The Chieftain Main Battle Tank is one of the most important vehicles of British armor history. A modernized version is still being used by several countries (most notably by Jordan and Iran) and even after forty years it is still a fearsome battle tank. We already took a look at its development history in our previous article and in this one, we’ll take a look at one of the first production variants, the Mk.2.
A first batch of test tanks appeared in Germany in December 1962 (in the 5th Royal Tank Regiment) and these were tested in some of the worst conditions possible for a tank. These conditions revealed some of the flaws of the early Chieftains. Their off-road capability was poor, the tank was underpowered, the radioman was a busy crewmember indeed (he had to load the gun, load machineguns and operate the radio) and the electro-mechanical rammer was very unreliable. It was operated by a light sensor that had a tendency to activate whenever any shadow fell over it and the rammer activated spontaneously – an unsuspecting loader was in danger of losing an arm to this infernal device.
Some crews simply deactivated it and pushed the shell and charge forward manually (this later became standard after this procedure was proven safe by trials). The difficult three month trials also ended with a tragedy when one loader forgot to insert insulating inlays into the breech in the heat of action. The gun backfired into the crew compartment, killing two crew members (this incident caused the gun to be modified so the gun could not be fired without the inlays.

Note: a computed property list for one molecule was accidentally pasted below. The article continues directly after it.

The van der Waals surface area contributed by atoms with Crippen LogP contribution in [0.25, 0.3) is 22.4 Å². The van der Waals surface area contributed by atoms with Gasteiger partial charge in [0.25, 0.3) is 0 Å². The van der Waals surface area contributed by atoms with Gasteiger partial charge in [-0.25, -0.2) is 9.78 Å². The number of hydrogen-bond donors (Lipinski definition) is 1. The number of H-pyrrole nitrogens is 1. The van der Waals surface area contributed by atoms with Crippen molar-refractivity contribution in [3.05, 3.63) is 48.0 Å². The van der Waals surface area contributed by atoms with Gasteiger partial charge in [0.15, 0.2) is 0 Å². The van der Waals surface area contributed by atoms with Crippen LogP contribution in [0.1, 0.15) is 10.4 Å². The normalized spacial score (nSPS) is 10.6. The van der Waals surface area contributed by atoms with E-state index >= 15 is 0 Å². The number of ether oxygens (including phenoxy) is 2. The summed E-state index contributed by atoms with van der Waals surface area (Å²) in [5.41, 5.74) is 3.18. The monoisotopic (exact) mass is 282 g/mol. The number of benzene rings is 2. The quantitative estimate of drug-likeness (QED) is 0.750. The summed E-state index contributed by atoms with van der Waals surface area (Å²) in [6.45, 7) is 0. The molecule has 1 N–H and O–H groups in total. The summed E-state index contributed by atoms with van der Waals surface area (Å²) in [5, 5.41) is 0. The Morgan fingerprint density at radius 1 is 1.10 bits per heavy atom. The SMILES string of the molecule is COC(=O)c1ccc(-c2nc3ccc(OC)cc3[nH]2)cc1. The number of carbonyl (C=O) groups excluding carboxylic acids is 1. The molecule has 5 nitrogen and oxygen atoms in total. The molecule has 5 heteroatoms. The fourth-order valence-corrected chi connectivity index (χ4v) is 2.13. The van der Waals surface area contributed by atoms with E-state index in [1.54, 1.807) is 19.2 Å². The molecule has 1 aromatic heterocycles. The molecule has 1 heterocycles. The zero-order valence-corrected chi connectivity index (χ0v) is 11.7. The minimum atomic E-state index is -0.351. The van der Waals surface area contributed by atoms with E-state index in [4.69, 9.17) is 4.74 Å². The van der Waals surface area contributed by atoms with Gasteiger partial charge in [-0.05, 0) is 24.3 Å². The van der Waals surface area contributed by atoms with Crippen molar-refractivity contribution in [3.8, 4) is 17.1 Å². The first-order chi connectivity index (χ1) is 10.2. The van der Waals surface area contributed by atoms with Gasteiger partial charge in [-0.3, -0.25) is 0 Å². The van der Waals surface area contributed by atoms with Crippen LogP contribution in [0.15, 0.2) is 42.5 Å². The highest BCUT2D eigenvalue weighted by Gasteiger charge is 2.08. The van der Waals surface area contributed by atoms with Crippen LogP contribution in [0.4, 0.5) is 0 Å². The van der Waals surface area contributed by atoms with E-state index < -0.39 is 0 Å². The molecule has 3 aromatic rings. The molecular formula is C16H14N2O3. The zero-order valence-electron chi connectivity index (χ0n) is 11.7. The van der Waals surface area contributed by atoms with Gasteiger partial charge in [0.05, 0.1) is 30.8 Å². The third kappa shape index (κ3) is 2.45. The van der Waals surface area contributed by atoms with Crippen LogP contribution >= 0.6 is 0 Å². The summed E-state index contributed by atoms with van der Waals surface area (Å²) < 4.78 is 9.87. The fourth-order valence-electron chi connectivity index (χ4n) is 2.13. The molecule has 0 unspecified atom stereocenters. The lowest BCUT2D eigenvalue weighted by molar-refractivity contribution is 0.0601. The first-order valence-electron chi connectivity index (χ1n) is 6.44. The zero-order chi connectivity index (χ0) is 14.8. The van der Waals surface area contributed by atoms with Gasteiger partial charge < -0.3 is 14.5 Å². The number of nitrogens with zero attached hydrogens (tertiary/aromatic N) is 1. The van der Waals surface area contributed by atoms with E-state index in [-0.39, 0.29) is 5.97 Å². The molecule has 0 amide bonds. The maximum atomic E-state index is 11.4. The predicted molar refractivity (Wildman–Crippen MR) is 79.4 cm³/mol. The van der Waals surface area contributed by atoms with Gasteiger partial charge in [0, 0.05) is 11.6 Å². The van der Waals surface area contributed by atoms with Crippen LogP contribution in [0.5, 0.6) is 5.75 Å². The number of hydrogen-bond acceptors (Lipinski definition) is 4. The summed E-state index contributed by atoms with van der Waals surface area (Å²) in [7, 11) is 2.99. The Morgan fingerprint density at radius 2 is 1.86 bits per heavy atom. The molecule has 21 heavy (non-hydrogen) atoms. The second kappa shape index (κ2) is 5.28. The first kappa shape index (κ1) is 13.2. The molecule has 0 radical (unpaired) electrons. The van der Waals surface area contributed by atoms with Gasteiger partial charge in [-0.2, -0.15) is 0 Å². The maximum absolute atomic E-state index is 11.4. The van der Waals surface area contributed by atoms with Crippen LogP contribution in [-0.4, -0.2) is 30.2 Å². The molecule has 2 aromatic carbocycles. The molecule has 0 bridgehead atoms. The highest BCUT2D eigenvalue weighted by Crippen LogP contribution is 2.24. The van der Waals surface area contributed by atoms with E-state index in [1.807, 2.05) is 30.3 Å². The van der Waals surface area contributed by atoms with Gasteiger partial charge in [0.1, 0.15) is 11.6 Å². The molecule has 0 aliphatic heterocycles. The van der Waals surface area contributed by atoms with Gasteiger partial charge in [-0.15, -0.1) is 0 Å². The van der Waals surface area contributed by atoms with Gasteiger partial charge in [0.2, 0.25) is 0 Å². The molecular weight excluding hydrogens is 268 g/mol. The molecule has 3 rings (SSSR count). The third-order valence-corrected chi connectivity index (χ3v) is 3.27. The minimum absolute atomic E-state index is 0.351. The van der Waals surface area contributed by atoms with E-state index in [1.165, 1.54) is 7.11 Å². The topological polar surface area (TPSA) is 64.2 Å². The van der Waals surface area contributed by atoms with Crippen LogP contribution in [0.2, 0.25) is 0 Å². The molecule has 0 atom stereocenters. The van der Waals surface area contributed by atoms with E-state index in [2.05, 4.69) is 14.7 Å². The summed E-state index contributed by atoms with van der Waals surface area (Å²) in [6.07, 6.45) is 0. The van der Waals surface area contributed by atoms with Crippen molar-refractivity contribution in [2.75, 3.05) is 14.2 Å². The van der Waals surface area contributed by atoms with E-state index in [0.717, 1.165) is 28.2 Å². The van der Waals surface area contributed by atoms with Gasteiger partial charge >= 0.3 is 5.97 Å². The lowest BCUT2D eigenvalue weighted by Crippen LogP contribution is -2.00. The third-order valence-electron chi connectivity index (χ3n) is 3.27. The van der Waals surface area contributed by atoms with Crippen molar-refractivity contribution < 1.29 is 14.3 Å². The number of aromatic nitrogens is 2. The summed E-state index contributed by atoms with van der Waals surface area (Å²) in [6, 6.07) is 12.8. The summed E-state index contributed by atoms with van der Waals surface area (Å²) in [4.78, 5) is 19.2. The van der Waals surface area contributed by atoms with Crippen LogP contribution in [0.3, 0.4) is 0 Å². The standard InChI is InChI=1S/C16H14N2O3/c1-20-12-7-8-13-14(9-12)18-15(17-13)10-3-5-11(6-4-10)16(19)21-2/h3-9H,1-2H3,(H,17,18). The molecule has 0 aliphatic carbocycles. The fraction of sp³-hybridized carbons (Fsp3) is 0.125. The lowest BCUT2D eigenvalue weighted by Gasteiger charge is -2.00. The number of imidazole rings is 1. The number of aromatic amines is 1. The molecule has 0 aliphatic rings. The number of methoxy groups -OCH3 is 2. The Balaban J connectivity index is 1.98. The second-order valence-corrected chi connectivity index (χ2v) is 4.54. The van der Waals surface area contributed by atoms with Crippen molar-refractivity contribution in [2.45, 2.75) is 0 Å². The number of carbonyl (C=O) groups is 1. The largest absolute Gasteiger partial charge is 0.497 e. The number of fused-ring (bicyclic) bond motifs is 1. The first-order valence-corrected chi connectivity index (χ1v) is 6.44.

The vehicle was officially approved for service on the May 1, 1963 with the name Chieftain. Mass-production started slowly with only 40 Mk.1 tanks being made – all these served as training vehicles for the new vehicle crews. The first truly mass-produced version was the Chieftain Mk.2 , of which 532 were made. The first vehicle of this type was delivered in Leeds on April 18, 1966.
The vehicle weighed some 52.4 tons and had an improved 650hp version of the 26.11 liter L60 6-cylinder multi-fuel engine, paired with the Merritt-Wilson TN12 transmission, allowing it to go as fast as 40 km/h.
The armor was made of steel and offered considerable protection. Especially the turret, thanks to its shape, was highly resistant to incoming fire of almost all kinds. The main gun was a 120mm rifled L11 variant, capable of firing the signature British HESH rounds (so effective against steel sloped armor of early Soviet MBTs). Other improvements compared to the Mk.1 included:
- No.15 Mk.2 Commander’s Cupola
- Improved exhaust with a seal for deep wading
- Improved engine area grilles for better cooling
Along with the Mk.1/2 production improvements (improved smoke dischargers, return rollers, headlights etc.)
The first 6 Mk.2 Chieftains were used by the 11th Hussars in Germany. It was at this point that the British started considering exporting the vehicle. One of the most interested potential buyers was the Israeli Defense Force. All went well – the "father of Israeli armor", General Israel Tal, who was later responsible for the Merkava development, preferred the heavily armored British designs over the French vehicles (naturally the opportunity to beat the French to the contract appealed to the British) and two Mk.2 Chieftains were transferred to Israel for trials in early 1967.